The Bucket Hat is Here to Stay

How to style a bucket hat

Ah the humble bucket hat. It's been one of those pieces that has gone in and out of fashion for almost 60 years, and has become a far cry from it's original use, which was to protect farmers and fisherman from the elements. It may conjur up images of Kevin & Perry for some, or old Florida-based men playing shuffleboard in the sun for others, but one thing's for sure - it's back, and it doesn't look like it's going anywhere any time soon.


Bucket hats weren't always used as a sartorial talking point. Way back in the very early 1900s, the bucket hat was created as a lightweight, easy to carry (and fold up into a pocket) form of protection for farmers and fisherman working outdoors. It was originally intended as protection from the rain, as the downward sloping brim meant rain ran straight down and away from their face. It was then repurposed during the Vietnam war as a means of protecting solider's necks from burning in the sun, and made of a lightweight cotton to help keep their heads cool.

Original Bucket Hat 

Not long after that, the 60s took it upon itself to turn it from practical piece to fashion staple. Asid from the classic felts and tweeds used to make the bucket hat stiffer and more fashionable, it was also seen on some of the decade's icons, including Hunter S. Thompson and on the head of Bob Denver in Gilligan's Island. The 70s once again revived it, this time at the hands of Elton John (a fashion icon that no one can change our minds about) and Big Bank Hank from The Sugar Hill Gang in '79, opening the door for 80s Hip Hop stars to take the bucket hat into true street style status. We will never forget LL Cool J's iconic fuzzy red Kangol number, or Run DMC's extensive hat collection that included more than their fair share of buckets, and we can thank the rappers of the 80s for putting it firmly on the fashion map.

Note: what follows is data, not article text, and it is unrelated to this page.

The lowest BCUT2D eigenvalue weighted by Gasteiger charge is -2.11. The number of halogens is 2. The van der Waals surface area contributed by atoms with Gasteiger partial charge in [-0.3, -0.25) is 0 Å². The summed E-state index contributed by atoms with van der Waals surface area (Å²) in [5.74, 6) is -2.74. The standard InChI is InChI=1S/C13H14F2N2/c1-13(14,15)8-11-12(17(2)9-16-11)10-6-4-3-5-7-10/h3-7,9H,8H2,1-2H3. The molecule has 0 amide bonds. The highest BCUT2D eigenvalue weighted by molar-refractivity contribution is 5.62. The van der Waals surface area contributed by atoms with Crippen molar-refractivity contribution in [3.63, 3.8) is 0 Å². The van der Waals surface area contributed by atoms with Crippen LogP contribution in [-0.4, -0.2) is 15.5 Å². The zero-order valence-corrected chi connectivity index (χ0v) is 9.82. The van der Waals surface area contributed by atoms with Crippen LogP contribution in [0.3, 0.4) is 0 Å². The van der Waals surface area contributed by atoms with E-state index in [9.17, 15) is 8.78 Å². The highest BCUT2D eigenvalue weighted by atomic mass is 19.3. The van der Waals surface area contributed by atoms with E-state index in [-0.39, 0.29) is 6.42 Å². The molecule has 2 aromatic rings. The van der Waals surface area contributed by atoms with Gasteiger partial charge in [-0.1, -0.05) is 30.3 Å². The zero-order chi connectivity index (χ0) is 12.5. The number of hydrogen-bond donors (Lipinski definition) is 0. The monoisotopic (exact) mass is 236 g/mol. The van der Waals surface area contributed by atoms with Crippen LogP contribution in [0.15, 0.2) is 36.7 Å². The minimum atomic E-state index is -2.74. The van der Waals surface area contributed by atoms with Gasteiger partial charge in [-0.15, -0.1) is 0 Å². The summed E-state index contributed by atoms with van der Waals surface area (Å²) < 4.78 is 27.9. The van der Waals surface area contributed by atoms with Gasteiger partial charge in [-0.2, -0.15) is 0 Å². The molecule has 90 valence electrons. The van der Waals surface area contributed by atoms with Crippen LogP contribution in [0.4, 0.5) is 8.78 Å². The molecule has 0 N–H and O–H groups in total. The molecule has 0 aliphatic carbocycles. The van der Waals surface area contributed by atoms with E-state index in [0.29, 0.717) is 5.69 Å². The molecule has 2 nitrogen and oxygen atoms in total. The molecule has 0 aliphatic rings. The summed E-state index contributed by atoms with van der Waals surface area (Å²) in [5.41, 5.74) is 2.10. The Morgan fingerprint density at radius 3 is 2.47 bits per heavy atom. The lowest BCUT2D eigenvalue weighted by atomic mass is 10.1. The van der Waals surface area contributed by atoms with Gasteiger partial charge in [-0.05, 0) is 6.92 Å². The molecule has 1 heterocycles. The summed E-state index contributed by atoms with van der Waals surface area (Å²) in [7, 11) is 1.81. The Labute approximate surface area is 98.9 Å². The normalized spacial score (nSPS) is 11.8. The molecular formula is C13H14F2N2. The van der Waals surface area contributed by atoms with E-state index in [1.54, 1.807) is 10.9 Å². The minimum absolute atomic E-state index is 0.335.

Run DMC Bucket Hats

LL Cool J Red Kangol Bucket Hat

The 90s are synonymous with the bucket hat, thanks to the rise of eveything from skate culture to brit pop donning them as their fashion statement of choice. Seen on 90s supermodels like Tyra Banks, they were often paired with baggy denim and layered tops.

Tyra Banks 90s Bucket Hat

In the mid 00s Prada made a brave attempt at reviving once again them by trying to disguise them underneath a barrage of peacock feathers and Jay Z wore one in his Big Pimpin' music video which helped them regain some semblance of the cool factor. Still, they didn't quite catch on until the 2010s, when fashion decided the time was ripe for bucket hats to get another return to Vogue via more hip hop and rap stars. Earl Sweatshirt, Kid Cudi and Nas all rocked one at various points throughout the 2010s, before it went dormant again for almost a decade, like a sartorial volcano.

 Prada 2005 Bucket Hat